After introducing the major characters, Śūdraka has gone on to describe the nucleus of his story in all its complex shades. Keeping this in mind, let us try to understand the extent of scope that a social play offers to various rasas. According to Indian dramaturgy, a prakaraṇa involving commonfolk is not the best type of play to delineate the heroic mood, vīra-rasa. Vīra is typically the forte of nāṭaka, the ‘prototype play’ that involves deities and humans. This is borne out by common experience: the lives of ordinary people are more suited to such moods as love (śṛṅgāra), pathos (karuṇa) and humour (hāsya), than valour (vīra) and wonder (adbhuta). Śūdraka has hinted at this in the phrase suratotsavāśraya.
The phrase explicitly mentions love. Broadly speaking, love makes its presence felt in two kinds of circumstance: when lovers are united (sambhoga) and when they are separated (vipralambha). Humour plays a supporting role to love when lovers are united. Pathos does the same when they are separated. The significance of these three rasas—love, humour and pathos—to a social play is now evident.
The phrases khala-svabhāva and vyavahāra-duṣṭatā indicate the impediments to love and lovers. Impediments such as these generally cause fury (raudra) and disgust (bībhatsa). In the context of the present play, the prakaraṇa-structure would have remained unaffected even if the characters were not to experience fury and disgust, prompted by wicked people and the cruel affairs of the world. But the poet has thought it fit to bring in these rasas. What might be the reason?
It is to place the love story of two people against the backdrop of socio-cultural vagaries and thereby give a public dimension to a personal play. What would have otherwise been a private affair has now become a collective phenomenon. And that is how the influence of fate is made manifest. What would happen if the happenstances in the everyday lives of common people were to befall an entire country? The poet has inimitably pictured this unsettling possibility.
He does not stop there. In his vision, pure love eventually triumphs. If the golden dreams of a country are to come true, the common run of its people should become noble and altruistic. Śūdraka suggests this in the phrase naya-pracāra.
In this manner, the poet has captured in this small verse the essence of the tri-varga – dharma, artha and kāma. The play itself appears to be a commentary on the aphoristic pronouncements of this verse. Because of these reasons Mṛcchakaṭika has become a play par excellence on par with the greatest of epic poems.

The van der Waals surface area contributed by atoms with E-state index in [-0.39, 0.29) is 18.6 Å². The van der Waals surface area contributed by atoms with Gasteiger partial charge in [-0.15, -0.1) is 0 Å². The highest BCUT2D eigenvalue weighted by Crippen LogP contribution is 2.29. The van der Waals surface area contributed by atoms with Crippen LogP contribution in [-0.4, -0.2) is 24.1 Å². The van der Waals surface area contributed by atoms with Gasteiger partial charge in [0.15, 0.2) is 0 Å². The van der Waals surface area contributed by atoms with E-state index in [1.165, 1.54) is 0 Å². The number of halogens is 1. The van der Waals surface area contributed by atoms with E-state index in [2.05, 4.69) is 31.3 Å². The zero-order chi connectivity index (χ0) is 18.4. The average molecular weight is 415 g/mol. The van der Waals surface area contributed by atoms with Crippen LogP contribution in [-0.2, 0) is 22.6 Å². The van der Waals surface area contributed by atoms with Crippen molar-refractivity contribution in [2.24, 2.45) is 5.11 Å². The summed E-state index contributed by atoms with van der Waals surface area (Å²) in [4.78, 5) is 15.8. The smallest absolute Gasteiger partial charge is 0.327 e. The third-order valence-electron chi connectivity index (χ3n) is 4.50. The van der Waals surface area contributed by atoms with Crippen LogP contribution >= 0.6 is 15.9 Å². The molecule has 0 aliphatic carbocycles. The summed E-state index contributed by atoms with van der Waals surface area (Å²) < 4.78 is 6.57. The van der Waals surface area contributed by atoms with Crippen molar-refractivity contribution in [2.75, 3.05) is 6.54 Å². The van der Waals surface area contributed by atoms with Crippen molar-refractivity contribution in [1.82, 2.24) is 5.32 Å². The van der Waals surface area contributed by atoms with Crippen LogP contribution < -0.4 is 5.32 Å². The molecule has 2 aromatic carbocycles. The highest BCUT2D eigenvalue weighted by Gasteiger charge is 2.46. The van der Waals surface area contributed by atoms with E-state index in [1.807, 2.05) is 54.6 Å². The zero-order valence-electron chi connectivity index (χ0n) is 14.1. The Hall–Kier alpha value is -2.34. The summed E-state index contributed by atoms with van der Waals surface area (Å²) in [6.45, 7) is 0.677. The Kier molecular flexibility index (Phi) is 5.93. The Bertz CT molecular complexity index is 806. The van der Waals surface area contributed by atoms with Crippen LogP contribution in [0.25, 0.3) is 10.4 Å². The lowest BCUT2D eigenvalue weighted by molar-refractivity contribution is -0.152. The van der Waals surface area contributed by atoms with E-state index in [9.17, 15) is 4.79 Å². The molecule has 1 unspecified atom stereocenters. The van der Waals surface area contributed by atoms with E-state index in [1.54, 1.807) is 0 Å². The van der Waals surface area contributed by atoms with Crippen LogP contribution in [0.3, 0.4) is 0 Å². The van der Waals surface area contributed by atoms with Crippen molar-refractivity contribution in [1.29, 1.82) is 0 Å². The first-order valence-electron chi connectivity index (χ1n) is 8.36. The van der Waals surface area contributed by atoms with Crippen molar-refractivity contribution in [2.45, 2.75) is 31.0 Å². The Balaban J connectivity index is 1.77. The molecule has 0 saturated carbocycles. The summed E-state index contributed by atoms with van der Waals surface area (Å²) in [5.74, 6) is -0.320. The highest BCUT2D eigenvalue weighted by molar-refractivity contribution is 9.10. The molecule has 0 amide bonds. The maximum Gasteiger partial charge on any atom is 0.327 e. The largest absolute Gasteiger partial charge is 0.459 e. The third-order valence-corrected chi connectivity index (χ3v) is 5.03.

A poet who knows his craft well will model his story in line with the goals of human life, the puruṣārthas. Doing so is one of the foremost responsibilities of the poet. If the poet falls prey to false ideals in this process, he will not be able to effectively describe cruelty, perniciousness, charlatanism and similar motives of ill-will. This inability will in turn make the descriptions of love, virtue and fate unconvincing – as feeble and fragile as children’s toys.
To speak in terms of a metaphor, the objective of the tree of poetry is to have its roots deep inside the soil of reality and extend its branches filled with flowers and fruits in the sky of ideals. Mṛcchakaṭika has accomplished this. That many other poems and plays composed in Sanskrit and other Indian languages failed to do so is unfortunate.
Kālidāsa has given us many insights into poetry in the prologues of his three plays. We may examine them one by one. Let us begin with Mālavikāgnimitra.
A tug of war between uncertainty and confidence typically takes place within an upcoming poet. The opposing pairs of factors that work on either side are popularity and obscurity, antiquity and modernity, and so on. An upcoming poet feels that masters of the past are both guideposts and roadblocks, that the poetic tradition is both helpful and obstructive.
As far as Indian literature is concerned, Kālidāsa has attempted to reconcile these thoughts in this manner:
पुराणमित्येव न साधु सर्वं
न चापि काव्यं नवमित्यवद्यम्।
मूढः परप्रत्ययनेयबुद्धिः॥ (Mālavikāgnimitra, 1.2)
Every old poem is not good because it is old. New poems are not bad because they are new. Sound critics choose one or the other after careful examination. The blockhead lets others think for him. (Guided by C H Tawney’s translation.)
Kālidāsa appears to be justifying his play to himself. He seems to be affected by this thought: “Will the spectators wish to see a play by me, an upstart, when there are compositions by accomplished poets such as Bhāsa, Saumilla and Kaviputra? Will my play be received well?”
Shifting the focus from the personal to the collective, we may understand these as the doubtful thoughts of the connoisseurs of Kālidāsa’s day. In the poet, such uncertainties show up as lack of confidence; in the connoisseurs, they manifest as indifference. Kālidāsa appears to know all this. He seems to have composed this bold verse after much thought. The verse expresses his confidence and records his constructive retaliation.
This is an English adaptation of Śatāvadhānī R. Ganesh's Kannada work, Saṃskṛtakavigaḻa Kāvyamīmāṃse. To read the original click here.
To be continued.